A startled Macbeth exclaims, “The Thane of Cawdor Lives! Why do you dress me in borrowed robes?” (1.3.109) as he receives the news that verify the Witches’ prophesy. Shakespeare’s tragedy centers on this valiant warrior, a man whose “o’er riding ambition” brings death to those who surround or oppose him, and a man who brings on his own damnation.
Sound familiar? Well, yes. This is also the plot of the original Netflix production of House of Cards, an American remake of the successful British political mini-series based on a book by Michael Dobbs. In this series, Francis Underwood (Macbeth) played by Kevin Spacey is the calculating Majority Whip of the House of Representatives; Claire Underwood (Lady Macbeth) played by Robin Wright is his conniving wife. Director David Fincher’s mini-series is for educators only with a TV-MA rating, because, “This wicked political drama penetrates the shadowy world of greed, sex, and corruption in modern D.C.” The plot similarities to Shakespeare’s play are not literal, but rather they are in the same desire for the golden round or, in the case of the television series, the American presidency.
Of course, I am not the first to point out these parallels; there are multiple reviewers, bloggers, commenters who have called attention to the Shakespearean qualities in characters and plot line. What I am finding particularly interesting is the inclusion of the many images from the play artfully placed in each episode. For example, Claire’s jarring encounter with the old woman in a graveyard while she was jogging is one. “You should not be here,” the hag appears suddenly warns Claire, “Show some respect here.” The incident resonates much like the specter of the witches, a constant presence in the play. Later, Claire’s $20 handout to a beggar outside a hotel is rejected. The beggar turns the bill into an origami bird, tossing it at Claire’s feet the following day. She leans down and collects up the bird, but that incident pulls Claire into a “spell” of origami folding. Later, Claire is seen neatly folding paper into small figures. The viewer wonders, what was the power of that beggar?
The crimes mount; the murder of a hapless politician, lured into a media trap set up by Francis, is underscored with images of dripping water from a leaky faucet. That same faucet is repaired by Claire, echoing Lady Macbeth’s chilling statement, “A little water clears us of this deed”(2.2.64) Another repeated theme connects Claire to the frightening Lady Macbeth who, in urging Macbeth assassinate the king, declares that if she had a child, she would, ”have pluck’d my nipple from his boneless gums, And dash’d the brains out, had I so sworn as you…” (1.7.16-17). Claire grows obsessed with her childless state, but when she confronts and makes contact with a pregnant adversary, the viewer can positively feel the fetus recoil in horror from the touch.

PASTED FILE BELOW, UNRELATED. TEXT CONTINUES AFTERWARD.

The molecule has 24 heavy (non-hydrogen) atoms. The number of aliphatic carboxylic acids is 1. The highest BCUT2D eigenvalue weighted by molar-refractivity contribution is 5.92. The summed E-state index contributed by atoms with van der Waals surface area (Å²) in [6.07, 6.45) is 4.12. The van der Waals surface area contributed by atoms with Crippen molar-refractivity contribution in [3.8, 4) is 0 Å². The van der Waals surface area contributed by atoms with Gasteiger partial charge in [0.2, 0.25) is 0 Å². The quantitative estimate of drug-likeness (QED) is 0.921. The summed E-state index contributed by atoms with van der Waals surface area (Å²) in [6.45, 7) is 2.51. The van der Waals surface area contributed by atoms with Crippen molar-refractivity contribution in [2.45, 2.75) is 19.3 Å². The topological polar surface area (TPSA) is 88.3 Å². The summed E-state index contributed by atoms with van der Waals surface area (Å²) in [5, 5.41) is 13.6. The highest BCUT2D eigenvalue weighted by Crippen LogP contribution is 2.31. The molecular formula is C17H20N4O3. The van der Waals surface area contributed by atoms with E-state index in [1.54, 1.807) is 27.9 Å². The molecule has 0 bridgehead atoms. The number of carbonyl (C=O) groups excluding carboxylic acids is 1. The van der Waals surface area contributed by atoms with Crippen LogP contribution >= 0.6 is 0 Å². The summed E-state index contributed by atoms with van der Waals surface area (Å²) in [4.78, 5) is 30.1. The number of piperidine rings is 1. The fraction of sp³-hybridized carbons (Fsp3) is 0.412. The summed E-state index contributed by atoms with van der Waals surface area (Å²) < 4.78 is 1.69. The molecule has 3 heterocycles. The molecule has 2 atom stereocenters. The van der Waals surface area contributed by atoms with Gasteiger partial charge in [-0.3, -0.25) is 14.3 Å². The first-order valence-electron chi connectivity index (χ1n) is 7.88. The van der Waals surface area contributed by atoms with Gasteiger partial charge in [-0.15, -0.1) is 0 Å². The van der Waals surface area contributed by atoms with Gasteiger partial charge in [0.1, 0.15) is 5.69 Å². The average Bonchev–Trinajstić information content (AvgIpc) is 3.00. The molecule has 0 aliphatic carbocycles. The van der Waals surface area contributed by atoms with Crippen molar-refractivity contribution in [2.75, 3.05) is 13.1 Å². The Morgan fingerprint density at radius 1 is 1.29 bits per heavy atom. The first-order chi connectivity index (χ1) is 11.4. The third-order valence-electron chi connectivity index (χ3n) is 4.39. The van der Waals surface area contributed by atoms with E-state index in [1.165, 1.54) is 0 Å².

Additionally, the references to sleep merge the language of Shakespeare and the images from House of Cards. Yes, both Francis and Claire Underwood “sleep around”, but the sleep that is the “balm of hurt minds, great nature’s second course” (2.2.36) is missing. Claire has nightmares, Francis is exhausted. “You look tired,” says she. “I am beat,” says he; they are weary and haunted.
Even the camerawork mimics the framework of the play. Francis delights in engaging the audience in his conspiracies, breaking the fourth wall by delivering his thoughts in folksy soliloquies. His first lines are delivered as he stares into the camera over the body of a dog that has been hit by a car, “There are two kinds of pain. The sort of pain that makes you strong, or useless pain. The sort of pain that’s only suffering. I have no patience for useless things.” He then strangles the dog.
When I teach the play Macbeth, I try to make the characters relevant to my students. I make comparisons to world dictators past and present, I mention mobsters and thugs, I bring up warlords.
I ask my students, “Do you think there are Macbeths today?” “Yes,” they respond, sometimes calling on names from current events.
Unfortunately the rating on House of Cards prevents my sharing this slick contemporary series with my students despite how well the drama picks up the themes and images of Shakespeare’s “Scottish play”. Perhaps that is best; they are not prepared to evaluate this cynical treatment of democracy. The show is an illustration of a ruthless Macbeth, one that Shakespeare would have wanted, a frightening political operative of our time.